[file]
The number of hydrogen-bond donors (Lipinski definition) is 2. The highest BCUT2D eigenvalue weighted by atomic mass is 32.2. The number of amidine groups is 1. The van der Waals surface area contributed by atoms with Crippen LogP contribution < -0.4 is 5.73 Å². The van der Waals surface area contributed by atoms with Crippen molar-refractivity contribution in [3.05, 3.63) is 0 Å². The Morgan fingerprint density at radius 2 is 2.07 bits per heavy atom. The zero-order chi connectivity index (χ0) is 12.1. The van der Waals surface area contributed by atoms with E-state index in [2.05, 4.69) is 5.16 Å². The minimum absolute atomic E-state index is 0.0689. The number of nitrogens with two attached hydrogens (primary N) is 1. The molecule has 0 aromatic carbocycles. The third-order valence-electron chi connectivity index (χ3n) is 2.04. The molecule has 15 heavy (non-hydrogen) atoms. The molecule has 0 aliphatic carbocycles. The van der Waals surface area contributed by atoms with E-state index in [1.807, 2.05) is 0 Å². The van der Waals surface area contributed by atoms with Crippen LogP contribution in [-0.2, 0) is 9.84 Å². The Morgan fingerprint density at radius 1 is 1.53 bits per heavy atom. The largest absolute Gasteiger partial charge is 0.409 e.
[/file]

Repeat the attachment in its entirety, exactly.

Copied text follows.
The number of hydrogen-bond donors (Lipinski definition) is 2. The highest BCUT2D eigenvalue weighted by atomic mass is 32.2. The number of amidine groups is 1. The van der Waals surface area contributed by atoms with Crippen LogP contribution < -0.4 is 5.73 Å². The van der Waals surface area contributed by atoms with Crippen molar-refractivity contribution in [3.05, 3.63) is 0 Å². The Morgan fingerprint density at radius 2 is 2.07 bits per heavy atom. The zero-order chi connectivity index (χ0) is 12.1. The van der Waals surface area contributed by atoms with E-state index in [2.05, 4.69) is 5.16 Å². The minimum absolute atomic E-state index is 0.0689. The number of nitrogens with two attached hydrogens (primary N) is 1. The molecule has 0 aromatic carbocycles. The third-order valence-electron chi connectivity index (χ3n) is 2.04. The molecule has 15 heavy (non-hydrogen) atoms. The molecule has 0 aliphatic carbocycles. The van der Waals surface area contributed by atoms with E-state index in [1.807, 2.05) is 0 Å². The van der Waals surface area contributed by atoms with Crippen LogP contribution in [-0.2, 0) is 9.84 Å². The Morgan fingerprint density at radius 1 is 1.53 bits per heavy atom. The largest absolute Gasteiger partial charge is 0.409 e.